Almost frightened by coming upon him so unexpectedly, I stood still for a moment and should have retired without speaking had he not, in again passing his hand abstractedly through his hair, seen me and started.
I told him what I had come for.
"At work so late, my dear?"
"I am working late to-night," said I, "because I couldn't sleep and wished to tire myself. But, dear guardian, you are late too, and look weary. You have no trouble, I hope, to keep you waking?"
"None, little woman, that YOU would readily understand," said he.
He spoke in a regretful tone so new to me that I inwardly repeated, as if that would help me to his meaning, "That I could readily understand!"
"Remain a moment, Esther," said he, "You were in my thoughts."
"I hope I was not the trouble, guardian?"
He slightly waved his hand and fell into his usual manner. The change was so remarkable, and he appeared to make it by dint of so much self-command, that I found myself again inwardly repeating, "None that I could understand!"
"Little woman," said my guardian, "I was thinking--that is, I have been thinking since I have been sitting here--that you ought to know of your own history all I know. It is very little. Next to nothing."
"Dear guardian," I replied, "when you spoke to me before on that subject--"
"But since then," he gravely interposed, anticipating what I meant to say, "I have reflected that your having anything to ask me, and my having anything to tell you, are different considerations, Esther. It is perhaps my duty to impart to you the little I know."
"If you think so, guardian, it is right."
"I think so," he returned very gently, and kindly, and very distinctly. "My dear, I think so now. If any real disadvantage can attach to your position in the mind of any man or woman worth a thought, it is right that you at least of all the world should not magnify it to yourself by having vague impressions of its nature."
I sat down and said after a little effort to be as calm as I ought to be, "One of my earliest remembrances, guardian, is of these words: 'Your mother, Esther, is your disgrace, and you were hers. The time will come, and soon enough, when you will understand this better, and will feel it too, as no one save a woman can.'" I had covered my face with my hands in repeating the words, but I took them away now with a better kind of shame, I hope, and told him that to him I owed the blessing that I had from my childhood to that hour never, never, never felt it. He put up his hand as if to stop me. I well knew that he was never to be thanked, and said no more.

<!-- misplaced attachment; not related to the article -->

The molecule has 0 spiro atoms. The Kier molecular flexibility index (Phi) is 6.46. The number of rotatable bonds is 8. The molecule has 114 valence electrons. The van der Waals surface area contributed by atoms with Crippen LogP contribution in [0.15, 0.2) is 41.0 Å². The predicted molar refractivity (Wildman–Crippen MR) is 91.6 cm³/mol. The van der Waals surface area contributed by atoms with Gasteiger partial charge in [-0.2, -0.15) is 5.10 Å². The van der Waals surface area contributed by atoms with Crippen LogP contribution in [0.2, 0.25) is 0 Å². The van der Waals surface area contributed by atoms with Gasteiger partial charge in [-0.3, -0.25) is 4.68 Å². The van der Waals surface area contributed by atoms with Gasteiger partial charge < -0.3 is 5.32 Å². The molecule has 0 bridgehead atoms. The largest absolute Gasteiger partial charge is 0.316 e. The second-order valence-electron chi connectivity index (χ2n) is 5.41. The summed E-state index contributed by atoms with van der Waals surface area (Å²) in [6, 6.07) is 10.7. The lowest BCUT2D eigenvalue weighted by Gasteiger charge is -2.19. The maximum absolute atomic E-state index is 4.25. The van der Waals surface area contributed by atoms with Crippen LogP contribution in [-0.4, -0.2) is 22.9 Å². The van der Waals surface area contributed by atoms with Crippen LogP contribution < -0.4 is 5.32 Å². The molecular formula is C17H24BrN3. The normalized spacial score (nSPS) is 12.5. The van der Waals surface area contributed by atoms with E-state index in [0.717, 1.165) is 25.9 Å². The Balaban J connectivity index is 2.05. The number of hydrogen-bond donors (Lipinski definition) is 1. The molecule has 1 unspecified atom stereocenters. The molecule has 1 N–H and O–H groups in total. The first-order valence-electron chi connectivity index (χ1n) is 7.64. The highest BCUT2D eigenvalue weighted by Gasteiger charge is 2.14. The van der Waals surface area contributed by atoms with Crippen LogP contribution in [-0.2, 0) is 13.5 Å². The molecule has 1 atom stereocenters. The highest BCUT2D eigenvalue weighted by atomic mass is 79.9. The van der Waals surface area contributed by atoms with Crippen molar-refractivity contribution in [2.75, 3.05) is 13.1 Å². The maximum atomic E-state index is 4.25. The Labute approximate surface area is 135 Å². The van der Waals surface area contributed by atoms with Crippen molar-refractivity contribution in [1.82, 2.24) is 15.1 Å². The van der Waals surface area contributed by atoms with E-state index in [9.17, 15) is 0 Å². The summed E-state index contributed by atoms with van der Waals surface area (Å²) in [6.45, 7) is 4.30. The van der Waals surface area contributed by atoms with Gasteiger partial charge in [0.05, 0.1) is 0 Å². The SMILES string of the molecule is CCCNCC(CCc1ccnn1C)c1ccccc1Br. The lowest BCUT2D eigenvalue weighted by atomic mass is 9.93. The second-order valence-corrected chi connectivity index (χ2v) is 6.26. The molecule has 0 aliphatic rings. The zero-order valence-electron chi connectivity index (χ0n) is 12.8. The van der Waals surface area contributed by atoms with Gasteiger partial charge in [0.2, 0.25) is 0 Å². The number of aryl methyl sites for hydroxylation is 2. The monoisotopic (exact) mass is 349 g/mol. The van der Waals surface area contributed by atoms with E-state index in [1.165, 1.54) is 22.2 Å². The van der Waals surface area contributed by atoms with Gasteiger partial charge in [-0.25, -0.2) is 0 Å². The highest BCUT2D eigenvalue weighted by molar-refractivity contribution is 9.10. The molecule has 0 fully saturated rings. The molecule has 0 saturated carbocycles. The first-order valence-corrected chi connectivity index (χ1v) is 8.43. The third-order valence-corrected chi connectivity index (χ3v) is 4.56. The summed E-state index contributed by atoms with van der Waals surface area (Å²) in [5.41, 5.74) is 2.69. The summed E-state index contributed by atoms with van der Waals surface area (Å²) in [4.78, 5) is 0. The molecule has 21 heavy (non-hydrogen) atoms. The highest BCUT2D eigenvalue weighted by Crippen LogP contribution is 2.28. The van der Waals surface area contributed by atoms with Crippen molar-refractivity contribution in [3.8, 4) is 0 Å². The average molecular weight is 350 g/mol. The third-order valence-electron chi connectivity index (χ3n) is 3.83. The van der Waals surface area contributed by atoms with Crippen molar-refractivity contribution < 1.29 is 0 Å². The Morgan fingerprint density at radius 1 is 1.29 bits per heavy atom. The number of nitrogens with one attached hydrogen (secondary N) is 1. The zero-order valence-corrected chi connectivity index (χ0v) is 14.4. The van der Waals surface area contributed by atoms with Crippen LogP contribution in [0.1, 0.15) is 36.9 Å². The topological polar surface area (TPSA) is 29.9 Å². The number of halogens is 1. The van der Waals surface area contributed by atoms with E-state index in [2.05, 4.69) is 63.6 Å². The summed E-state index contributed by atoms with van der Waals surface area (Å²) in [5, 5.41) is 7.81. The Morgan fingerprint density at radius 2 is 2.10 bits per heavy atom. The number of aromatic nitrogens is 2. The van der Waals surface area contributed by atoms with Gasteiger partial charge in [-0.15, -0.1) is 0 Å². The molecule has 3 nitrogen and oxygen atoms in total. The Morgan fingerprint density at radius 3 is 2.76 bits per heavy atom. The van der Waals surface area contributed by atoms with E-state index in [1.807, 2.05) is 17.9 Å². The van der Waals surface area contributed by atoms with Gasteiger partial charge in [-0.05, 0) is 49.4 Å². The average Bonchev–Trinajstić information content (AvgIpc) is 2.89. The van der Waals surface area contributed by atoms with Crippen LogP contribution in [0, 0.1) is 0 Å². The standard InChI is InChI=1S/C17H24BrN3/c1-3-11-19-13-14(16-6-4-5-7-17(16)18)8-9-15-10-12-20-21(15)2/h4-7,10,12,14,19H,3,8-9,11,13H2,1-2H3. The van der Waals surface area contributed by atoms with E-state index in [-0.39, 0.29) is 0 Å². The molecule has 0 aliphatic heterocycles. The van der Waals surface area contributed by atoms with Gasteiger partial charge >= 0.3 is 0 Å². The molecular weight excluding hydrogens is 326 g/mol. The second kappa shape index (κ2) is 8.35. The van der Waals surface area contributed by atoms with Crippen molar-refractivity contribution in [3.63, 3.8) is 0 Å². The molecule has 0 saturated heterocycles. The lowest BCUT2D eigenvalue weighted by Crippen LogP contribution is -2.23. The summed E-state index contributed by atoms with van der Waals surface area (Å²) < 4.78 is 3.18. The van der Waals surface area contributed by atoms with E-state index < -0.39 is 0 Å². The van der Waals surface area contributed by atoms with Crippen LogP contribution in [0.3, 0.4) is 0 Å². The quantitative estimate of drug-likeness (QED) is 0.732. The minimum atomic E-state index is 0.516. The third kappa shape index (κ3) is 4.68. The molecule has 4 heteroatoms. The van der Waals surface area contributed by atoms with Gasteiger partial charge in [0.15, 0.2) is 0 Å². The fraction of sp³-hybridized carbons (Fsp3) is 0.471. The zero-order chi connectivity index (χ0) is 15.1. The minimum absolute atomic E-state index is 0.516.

"Nine years, my dear," he said after thinking for a little while, "have passed since I received a letter from a lady living in seclusion, written with a stern passion and power that rendered it unlike all other letters I have ever read. It was written to me (as it told me in so many words), perhaps because it was the writer's idiosyncrasy to put that trust in me, perhaps because it was mine to justify it. It told me of a child, an orphan girl then twelve years old, in some such cruel words as those which live in your remembrance. It told me that the writer had bred her in secrecy from her birth, had blotted out all trace of her existence, and that if the writer were to die before the child became a woman, she would be left entirely friendless, nameless, and unknown. It asked me to consider if I would, in that case, finish what the writer had begun."
I listened in silence and looked attentively at him.
"Your early recollection, my dear, will supply the gloomy medium through which all this was seen and expressed by the writer, and the distorted religion which clouded her mind with impressions of the need there was for the child to expiate an offence of which she was quite innocent. I felt concerned for the little creature, in her darkened life, and replied to the letter."
I took his hand and kissed it.
"It laid the injunction on me that I should never propose to see the writer, who had long been estranged from all intercourse with the world, but who would see a confidential agent if I would appoint one.